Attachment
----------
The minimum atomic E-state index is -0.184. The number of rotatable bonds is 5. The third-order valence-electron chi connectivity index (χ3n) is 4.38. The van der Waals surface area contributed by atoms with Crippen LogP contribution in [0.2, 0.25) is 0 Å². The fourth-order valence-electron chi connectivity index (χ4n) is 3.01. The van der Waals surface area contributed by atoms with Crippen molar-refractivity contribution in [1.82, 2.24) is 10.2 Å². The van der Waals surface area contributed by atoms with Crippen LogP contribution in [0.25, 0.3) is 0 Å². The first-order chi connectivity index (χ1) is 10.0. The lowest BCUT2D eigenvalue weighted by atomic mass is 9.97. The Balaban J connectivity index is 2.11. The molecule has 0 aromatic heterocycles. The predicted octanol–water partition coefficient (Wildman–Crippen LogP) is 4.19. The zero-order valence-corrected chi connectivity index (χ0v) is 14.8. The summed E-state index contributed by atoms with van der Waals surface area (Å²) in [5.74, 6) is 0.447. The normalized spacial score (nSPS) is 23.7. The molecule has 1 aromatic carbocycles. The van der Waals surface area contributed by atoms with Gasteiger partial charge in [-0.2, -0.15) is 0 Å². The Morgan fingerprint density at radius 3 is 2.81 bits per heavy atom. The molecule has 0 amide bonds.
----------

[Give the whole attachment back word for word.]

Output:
The minimum atomic E-state index is -0.184. The number of rotatable bonds is 5. The third-order valence-electron chi connectivity index (χ3n) is 4.38. The van der Waals surface area contributed by atoms with Crippen LogP contribution in [0.2, 0.25) is 0 Å². The fourth-order valence-electron chi connectivity index (χ4n) is 3.01. The van der Waals surface area contributed by atoms with Crippen molar-refractivity contribution in [1.82, 2.24) is 10.2 Å². The van der Waals surface area contributed by atoms with Crippen LogP contribution in [0.25, 0.3) is 0 Å². The first-order chi connectivity index (χ1) is 10.0. The lowest BCUT2D eigenvalue weighted by atomic mass is 9.97. The Balaban J connectivity index is 2.11. The molecule has 0 aromatic heterocycles. The predicted octanol–water partition coefficient (Wildman–Crippen LogP) is 4.19. The zero-order valence-corrected chi connectivity index (χ0v) is 14.8. The summed E-state index contributed by atoms with van der Waals surface area (Å²) in [5.74, 6) is 0.447. The normalized spacial score (nSPS) is 23.7. The molecule has 1 aromatic carbocycles. The van der Waals surface area contributed by atoms with Gasteiger partial charge in [-0.2, -0.15) is 0 Å². The Morgan fingerprint density at radius 3 is 2.81 bits per heavy atom. The molecule has 0 amide bonds.